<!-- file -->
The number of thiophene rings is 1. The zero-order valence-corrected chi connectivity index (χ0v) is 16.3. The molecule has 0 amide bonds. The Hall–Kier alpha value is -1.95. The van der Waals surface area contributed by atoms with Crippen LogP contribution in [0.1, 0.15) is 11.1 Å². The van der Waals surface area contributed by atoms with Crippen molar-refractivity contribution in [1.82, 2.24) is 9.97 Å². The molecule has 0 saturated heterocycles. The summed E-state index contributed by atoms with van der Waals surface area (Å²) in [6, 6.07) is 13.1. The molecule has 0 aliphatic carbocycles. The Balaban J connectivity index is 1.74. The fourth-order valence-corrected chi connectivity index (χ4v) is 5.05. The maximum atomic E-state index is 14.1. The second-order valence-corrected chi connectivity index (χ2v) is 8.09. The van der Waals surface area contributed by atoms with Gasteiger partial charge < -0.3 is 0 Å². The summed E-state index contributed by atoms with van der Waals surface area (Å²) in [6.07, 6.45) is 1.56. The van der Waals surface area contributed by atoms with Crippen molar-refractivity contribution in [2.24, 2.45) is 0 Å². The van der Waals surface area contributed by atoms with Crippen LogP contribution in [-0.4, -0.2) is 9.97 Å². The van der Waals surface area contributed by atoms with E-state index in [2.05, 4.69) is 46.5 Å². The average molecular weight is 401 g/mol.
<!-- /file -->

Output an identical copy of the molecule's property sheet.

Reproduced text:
The number of thiophene rings is 1. The zero-order valence-corrected chi connectivity index (χ0v) is 16.3. The molecule has 0 amide bonds. The Hall–Kier alpha value is -1.95. The van der Waals surface area contributed by atoms with Crippen LogP contribution in [0.1, 0.15) is 11.1 Å². The van der Waals surface area contributed by atoms with Crippen molar-refractivity contribution in [1.82, 2.24) is 9.97 Å². The molecule has 0 saturated heterocycles. The summed E-state index contributed by atoms with van der Waals surface area (Å²) in [6, 6.07) is 13.1. The molecule has 0 aliphatic carbocycles. The Balaban J connectivity index is 1.74. The fourth-order valence-corrected chi connectivity index (χ4v) is 5.05. The maximum atomic E-state index is 14.1. The second-order valence-corrected chi connectivity index (χ2v) is 8.09. The van der Waals surface area contributed by atoms with Gasteiger partial charge < -0.3 is 0 Å². The summed E-state index contributed by atoms with van der Waals surface area (Å²) in [6.07, 6.45) is 1.56. The van der Waals surface area contributed by atoms with Crippen molar-refractivity contribution in [2.24, 2.45) is 0 Å². The van der Waals surface area contributed by atoms with Crippen LogP contribution in [-0.4, -0.2) is 9.97 Å². The van der Waals surface area contributed by atoms with E-state index in [2.05, 4.69) is 46.5 Å². The average molecular weight is 401 g/mol.